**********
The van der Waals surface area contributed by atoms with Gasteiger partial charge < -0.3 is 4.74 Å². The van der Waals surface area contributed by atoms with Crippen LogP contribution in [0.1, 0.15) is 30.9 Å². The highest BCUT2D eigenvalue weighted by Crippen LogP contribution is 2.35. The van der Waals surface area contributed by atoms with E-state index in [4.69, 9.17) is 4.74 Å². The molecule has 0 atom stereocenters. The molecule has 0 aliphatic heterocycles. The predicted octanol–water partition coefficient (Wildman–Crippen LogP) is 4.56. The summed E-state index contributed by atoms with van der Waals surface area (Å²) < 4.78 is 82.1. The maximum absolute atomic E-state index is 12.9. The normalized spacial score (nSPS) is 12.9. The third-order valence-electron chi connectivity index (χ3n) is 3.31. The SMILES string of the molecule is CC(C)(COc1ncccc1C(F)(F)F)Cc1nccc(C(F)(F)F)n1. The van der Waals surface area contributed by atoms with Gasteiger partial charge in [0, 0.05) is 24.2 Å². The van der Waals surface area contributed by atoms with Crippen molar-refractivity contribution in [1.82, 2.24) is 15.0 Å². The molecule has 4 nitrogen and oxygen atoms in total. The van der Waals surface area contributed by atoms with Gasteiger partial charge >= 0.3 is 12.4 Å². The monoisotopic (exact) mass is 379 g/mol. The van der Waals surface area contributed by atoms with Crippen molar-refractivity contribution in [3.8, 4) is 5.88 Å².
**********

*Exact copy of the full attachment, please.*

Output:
The van der Waals surface area contributed by atoms with Gasteiger partial charge < -0.3 is 4.74 Å². The van der Waals surface area contributed by atoms with Crippen LogP contribution in [0.1, 0.15) is 30.9 Å². The highest BCUT2D eigenvalue weighted by Crippen LogP contribution is 2.35. The van der Waals surface area contributed by atoms with E-state index in [4.69, 9.17) is 4.74 Å². The molecule has 0 atom stereocenters. The molecule has 0 aliphatic heterocycles. The predicted octanol–water partition coefficient (Wildman–Crippen LogP) is 4.56. The summed E-state index contributed by atoms with van der Waals surface area (Å²) < 4.78 is 82.1. The maximum absolute atomic E-state index is 12.9. The normalized spacial score (nSPS) is 12.9. The third-order valence-electron chi connectivity index (χ3n) is 3.31. The SMILES string of the molecule is CC(C)(COc1ncccc1C(F)(F)F)Cc1nccc(C(F)(F)F)n1. The van der Waals surface area contributed by atoms with Gasteiger partial charge in [0, 0.05) is 24.2 Å². The van der Waals surface area contributed by atoms with Crippen molar-refractivity contribution in [1.82, 2.24) is 15.0 Å². The molecule has 4 nitrogen and oxygen atoms in total. The van der Waals surface area contributed by atoms with Gasteiger partial charge >= 0.3 is 12.4 Å². The monoisotopic (exact) mass is 379 g/mol. The van der Waals surface area contributed by atoms with Crippen molar-refractivity contribution in [3.8, 4) is 5.88 Å².